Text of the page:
Small-Town Trump Rally One Of Many Unreported By Corporate Media

Small-Town Trump Rally One Of Many Unreported By Corporate Media

The corporate media gave little to no coverage of the organic Trump rallies that erupted in cities and towns across America in solidarity with the DC march.

Tens of thousands of Trump supporters flocked to the “Million MAGA March” surrounding the Supreme Court in Washington, DC Saturday. While corporate media did their best to belittle the march by falsely claiming only “hundreds” attended, they similarly gave little to no coverage to the organic Trump rallies that erupted in cities and towns across America yesterday in solidarity with the DC march.

One such event in Marathon County, Wisconsin brought in a crowd of about 150, who gathered at the county courthouse. Despite a cold drizzling rain and slightly above freezing weather, the rural Wisconsinites came out to wave American flags, peel and burn out their Trump flag-waving trucks, and honk their horns in support of the president, demanding a fair and free election.

Since many in the corporate media, the Republican establishment, and the Democrat Party simply don’t understand the purpose of the Trump rallies, here are some Wisconsinites ready to explain.

We are here to “support the president who has been working pretty darn hard for us in the last four years,” said one woman. “And we believe in him. And you know, we the people deserve a fair election and we feel like it’s stolen from us.”

“We don’t need to lie. The truth is so out there,” said another Trump supporter. “They’ve been in for this man for four long years, what a shame. Just get out the truth, get out the truth… that’s all I want.”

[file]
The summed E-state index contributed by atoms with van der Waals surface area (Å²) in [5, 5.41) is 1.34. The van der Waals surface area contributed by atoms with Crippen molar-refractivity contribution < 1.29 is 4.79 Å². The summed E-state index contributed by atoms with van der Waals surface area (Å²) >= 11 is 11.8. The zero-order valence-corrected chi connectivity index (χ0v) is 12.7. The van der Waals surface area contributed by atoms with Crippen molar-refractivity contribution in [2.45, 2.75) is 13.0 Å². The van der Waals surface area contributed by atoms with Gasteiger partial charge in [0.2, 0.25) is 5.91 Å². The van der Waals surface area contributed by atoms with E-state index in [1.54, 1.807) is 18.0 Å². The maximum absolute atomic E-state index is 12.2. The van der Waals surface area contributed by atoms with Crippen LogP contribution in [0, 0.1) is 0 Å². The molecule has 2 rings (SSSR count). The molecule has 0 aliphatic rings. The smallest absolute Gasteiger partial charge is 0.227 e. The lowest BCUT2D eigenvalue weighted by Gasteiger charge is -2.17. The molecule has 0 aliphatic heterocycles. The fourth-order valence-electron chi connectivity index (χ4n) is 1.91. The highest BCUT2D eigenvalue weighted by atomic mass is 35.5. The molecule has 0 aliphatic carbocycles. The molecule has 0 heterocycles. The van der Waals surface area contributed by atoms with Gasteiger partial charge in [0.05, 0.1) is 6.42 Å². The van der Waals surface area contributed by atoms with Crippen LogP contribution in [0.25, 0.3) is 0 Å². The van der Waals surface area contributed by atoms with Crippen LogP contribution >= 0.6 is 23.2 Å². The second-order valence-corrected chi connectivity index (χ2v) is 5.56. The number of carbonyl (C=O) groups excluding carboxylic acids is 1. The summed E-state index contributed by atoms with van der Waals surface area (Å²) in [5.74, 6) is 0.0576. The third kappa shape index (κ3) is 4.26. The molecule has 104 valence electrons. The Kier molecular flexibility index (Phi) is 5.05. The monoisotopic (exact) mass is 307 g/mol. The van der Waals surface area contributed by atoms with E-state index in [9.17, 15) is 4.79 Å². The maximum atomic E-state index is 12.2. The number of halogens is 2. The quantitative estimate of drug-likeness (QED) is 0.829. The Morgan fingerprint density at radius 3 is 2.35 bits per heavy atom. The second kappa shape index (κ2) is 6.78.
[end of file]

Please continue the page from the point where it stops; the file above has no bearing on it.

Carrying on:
“No way we are conceding. Not until every legal vote is counted and every illegal vote and fraudulent vote is not counted,” said a different man who attended the rally.

Those attending the protest expressed deep frustration with corporate media, Democrat politicians, and the Republican establishment, who have written off the MAGA marches and rallies across the country, declaring them an affront to American democracy or too dangerous due to COVID-19.

“Get a backbone,” Julie said to the Republican establishment. “Stand up for us for once and quit sitting. We’re out of our houses, we’re speaking up. We need you now more than ever. Otherwise, we will vote you out.”

To his state and federal representatives, another man looked directly into my iPhone camera and stated: “We’re holding you accountable. We want you to work for us. We’re going to remember what you do and don’t do.”

“They’re caught up in their liberal elitism in Washington,” said another, explaining the disconnect between Trump supporters and the corporate media and Democrat politicians. “They just never go out of their office to find out what the working people, the people from fly-over country, have to represent.”

Folks in Marathon County are proof that Trump has struck a nerve with working Americans in rural “fly-over” America. In September, Trump visited Mosinee, Wisconsin, a papermill town about 20 minutes away from yesterday’s rally. The energy was electrifying.

Marathon Country is an example of areas Trump flipped when he was first elected. Barack Obama won the county in 2008 with 54 percent of the vote compared to John McCain’s 45 percent. In 2016, Trump won with 56 percent of the vote to Hillary Clinton’s 38 percent. This year, Trump took 58 percent of the vote and Biden received 40 percent.

This election proved there is a deep divide between America’s elites and the populist movement of Trump supporters. Look at a map. Rural and small-town America voted overwhelmingly for President Trump. The people who came to these rallies are angry. They believe there is evidence of fraud via mail-in ballots and other anomalies and they are ready to fight for the president.

Trump has transformed the Republican Party into the working-class, multiracial party. If elected Republicans don’t pay attention to their new base, who unabashedly love the president and have reason to suspect fraud, they might find themselves in very tough primaries soon.

Evita Duffy is an intern at The Federalist and a junior at the University of Chicago, where she studies American History. She loves the Midwest, lumberjack sports, writing, & her family. Follow her on Twitter at @evitaduffy_1
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